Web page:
Chefchaouen bears the title of “Blue City”, this mountainous region bordering the Mediterranean Sea has a unique beauty of the shades of blue that embrace your eyes wherever you are.
As all the buildings and doors of the city do not depart from the shades of blue, there is a love among Chefchaouen residents with this charming color that brings peace and comfort to all visitors to the city.
The city has been influenced over the years by the Andalusian style, which is evident in architecture and buildings, and it has also gained from Andalusian heritage traditional music and mystical poems.
Today, we take you on a tour of the most important features of the blue city, which derives its charm from the breezes of the Mediterranean Sea and the consistency of its color in the color of its waves.
The Kasbah was the bastion of resistance against Portuguese occupiers of Morocco in the 14th century, an Andalusian-style building surrounded by a wall and centered by 10 towers.
Inside the building is a beautiful garden, as well as an ethnographic museum that narrates the history of the struggle against the occupiers, and you can enjoy sitting with fountains built in the historic Andalusian style.
This square was in the past the seat of a weekly market for the city’s residents, and with the passage of years it turned into the most important tourist attractions of the city.
Tourists love to visit the square because of its antique architecture and distinctive history, and the visitor can see the antique shops and flowing fountains, or attend the various festivals that are organized there.
It is the oldest residential neighborhood in the blue city, where it was built in the Middle Ages, and was raised by 80 Andalusian families who preferred to settle in Chefchaouen.
All the houses of this neighborhood are of the distinctive white and blue color of the city, in addition to the presence of an ancient fountain there.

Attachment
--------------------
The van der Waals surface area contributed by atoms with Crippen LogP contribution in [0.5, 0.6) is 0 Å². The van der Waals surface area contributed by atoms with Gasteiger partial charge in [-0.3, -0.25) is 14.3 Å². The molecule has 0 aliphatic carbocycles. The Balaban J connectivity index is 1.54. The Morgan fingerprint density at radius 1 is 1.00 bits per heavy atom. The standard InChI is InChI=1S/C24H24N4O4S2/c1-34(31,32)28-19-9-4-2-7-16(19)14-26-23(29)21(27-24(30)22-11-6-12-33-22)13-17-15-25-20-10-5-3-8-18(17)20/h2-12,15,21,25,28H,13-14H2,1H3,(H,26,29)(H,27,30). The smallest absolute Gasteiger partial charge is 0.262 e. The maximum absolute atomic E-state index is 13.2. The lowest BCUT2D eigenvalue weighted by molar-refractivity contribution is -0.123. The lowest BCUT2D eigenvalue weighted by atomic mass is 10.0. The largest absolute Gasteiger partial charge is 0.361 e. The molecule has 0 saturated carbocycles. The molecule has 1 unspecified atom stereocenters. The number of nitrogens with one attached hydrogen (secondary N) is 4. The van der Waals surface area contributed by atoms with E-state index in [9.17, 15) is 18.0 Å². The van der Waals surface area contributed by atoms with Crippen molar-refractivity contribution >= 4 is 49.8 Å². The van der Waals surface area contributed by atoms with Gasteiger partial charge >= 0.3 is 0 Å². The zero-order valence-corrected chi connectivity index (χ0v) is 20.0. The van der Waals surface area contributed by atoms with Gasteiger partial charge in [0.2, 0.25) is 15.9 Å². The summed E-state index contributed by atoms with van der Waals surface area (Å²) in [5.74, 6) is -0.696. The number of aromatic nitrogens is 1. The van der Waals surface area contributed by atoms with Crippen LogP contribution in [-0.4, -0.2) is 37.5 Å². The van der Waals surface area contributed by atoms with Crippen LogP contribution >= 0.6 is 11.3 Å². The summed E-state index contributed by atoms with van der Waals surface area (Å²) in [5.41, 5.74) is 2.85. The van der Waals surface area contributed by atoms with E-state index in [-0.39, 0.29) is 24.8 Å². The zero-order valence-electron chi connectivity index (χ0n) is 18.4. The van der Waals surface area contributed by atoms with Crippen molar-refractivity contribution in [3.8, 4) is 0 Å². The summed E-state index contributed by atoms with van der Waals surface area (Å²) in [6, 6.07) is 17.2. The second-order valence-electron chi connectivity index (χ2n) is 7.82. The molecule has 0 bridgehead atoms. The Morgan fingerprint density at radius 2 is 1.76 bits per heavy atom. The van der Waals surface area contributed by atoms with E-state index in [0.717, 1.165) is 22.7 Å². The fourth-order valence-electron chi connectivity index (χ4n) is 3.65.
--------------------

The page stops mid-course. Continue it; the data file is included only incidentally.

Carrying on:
After the construction of the Al-Suwaiqa neighborhood, Andalusian immigrants flocked to the city in the eighth century AH, and for this I found a need to build this neighborhood, which converges in design to the Suwayqa neighborhood, but differs from it in the height of its buildings.
Unlike the authentic Andalusian neighborhoods of Chefchaouen, Andalusian immigrants did not maintain the Andalusian style when creating this neighborhood, preferring to adopt new methods of architecture.
This neighborhood is surrounded by a wall and a watchtower that researchers expect were aimed at staving off attacks from the city.
An attractive site that smells of olive, as it includes several mills for grinding olives and extracting its useful oil.
You can wander around this neighborhood and get natural Moroccan soap made by hand, without chemicals. You can also visit the traditional oven and watch Moroccan bread during the stages of its manufacture.
It is located in a rugged mountainous region suitable for adventure lovers, where they can enjoy the magical view of the mountains in the arms of nature, and see the unique diversity of species of animals and birds there, but you must leave the cars and start the adventure on the back of horse or mules due to the roughness of the mountain roads
Chefchaouen is a city that brings you to the charm of Andalusia
Chefchaouen blue city
Andalusian architecture in Chefchaouen
The doors are an exceptional art in Chefchaouen
Chefchaouen Andalusia historical neighborhoods